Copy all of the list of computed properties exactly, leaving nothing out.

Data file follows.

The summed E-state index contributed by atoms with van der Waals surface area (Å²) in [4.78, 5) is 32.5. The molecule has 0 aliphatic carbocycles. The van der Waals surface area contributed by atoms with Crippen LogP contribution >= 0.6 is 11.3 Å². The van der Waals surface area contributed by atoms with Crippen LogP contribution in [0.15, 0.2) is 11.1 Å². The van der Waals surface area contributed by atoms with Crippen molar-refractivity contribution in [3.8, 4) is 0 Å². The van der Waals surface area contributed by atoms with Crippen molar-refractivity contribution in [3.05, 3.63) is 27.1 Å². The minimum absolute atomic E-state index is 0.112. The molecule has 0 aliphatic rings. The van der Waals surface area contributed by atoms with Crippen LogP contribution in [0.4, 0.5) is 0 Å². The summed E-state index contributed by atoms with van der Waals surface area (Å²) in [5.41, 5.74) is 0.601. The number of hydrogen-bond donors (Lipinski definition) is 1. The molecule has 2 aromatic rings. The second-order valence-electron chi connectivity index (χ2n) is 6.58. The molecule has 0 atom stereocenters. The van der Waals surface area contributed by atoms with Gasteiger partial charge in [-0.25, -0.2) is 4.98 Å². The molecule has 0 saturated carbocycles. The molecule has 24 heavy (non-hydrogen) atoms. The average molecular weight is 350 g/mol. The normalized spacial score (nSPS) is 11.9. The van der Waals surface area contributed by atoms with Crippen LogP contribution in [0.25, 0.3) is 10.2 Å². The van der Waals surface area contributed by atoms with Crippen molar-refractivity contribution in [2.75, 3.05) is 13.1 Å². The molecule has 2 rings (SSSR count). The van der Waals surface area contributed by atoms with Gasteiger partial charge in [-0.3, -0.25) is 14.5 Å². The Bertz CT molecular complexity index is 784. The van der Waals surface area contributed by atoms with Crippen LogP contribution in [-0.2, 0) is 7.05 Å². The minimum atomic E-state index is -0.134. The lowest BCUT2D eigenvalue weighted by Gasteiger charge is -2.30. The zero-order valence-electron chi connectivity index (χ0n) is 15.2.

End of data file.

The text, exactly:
The summed E-state index contributed by atoms with van der Waals surface area (Å²) in [4.78, 5) is 32.5. The molecule has 0 aliphatic carbocycles. The van der Waals surface area contributed by atoms with Crippen LogP contribution >= 0.6 is 11.3 Å². The van der Waals surface area contributed by atoms with Crippen LogP contribution in [0.15, 0.2) is 11.1 Å². The van der Waals surface area contributed by atoms with Crippen molar-refractivity contribution in [3.8, 4) is 0 Å². The van der Waals surface area contributed by atoms with Crippen molar-refractivity contribution in [3.05, 3.63) is 27.1 Å². The minimum absolute atomic E-state index is 0.112. The molecule has 0 aliphatic rings. The van der Waals surface area contributed by atoms with Crippen LogP contribution in [0.4, 0.5) is 0 Å². The summed E-state index contributed by atoms with van der Waals surface area (Å²) in [5.41, 5.74) is 0.601. The number of hydrogen-bond donors (Lipinski definition) is 1. The molecule has 2 aromatic rings. The second-order valence-electron chi connectivity index (χ2n) is 6.58. The molecule has 0 atom stereocenters. The van der Waals surface area contributed by atoms with Gasteiger partial charge in [-0.25, -0.2) is 4.98 Å². The molecule has 0 saturated carbocycles. The molecule has 24 heavy (non-hydrogen) atoms. The average molecular weight is 350 g/mol. The normalized spacial score (nSPS) is 11.9. The van der Waals surface area contributed by atoms with Crippen LogP contribution in [0.25, 0.3) is 10.2 Å². The van der Waals surface area contributed by atoms with Crippen molar-refractivity contribution in [2.75, 3.05) is 13.1 Å². The molecule has 2 rings (SSSR count). The van der Waals surface area contributed by atoms with Gasteiger partial charge in [-0.3, -0.25) is 14.5 Å². The Bertz CT molecular complexity index is 784. The van der Waals surface area contributed by atoms with Crippen LogP contribution in [-0.2, 0) is 7.05 Å². The minimum atomic E-state index is -0.134. The lowest BCUT2D eigenvalue weighted by Gasteiger charge is -2.30. The zero-order valence-electron chi connectivity index (χ0n) is 15.2.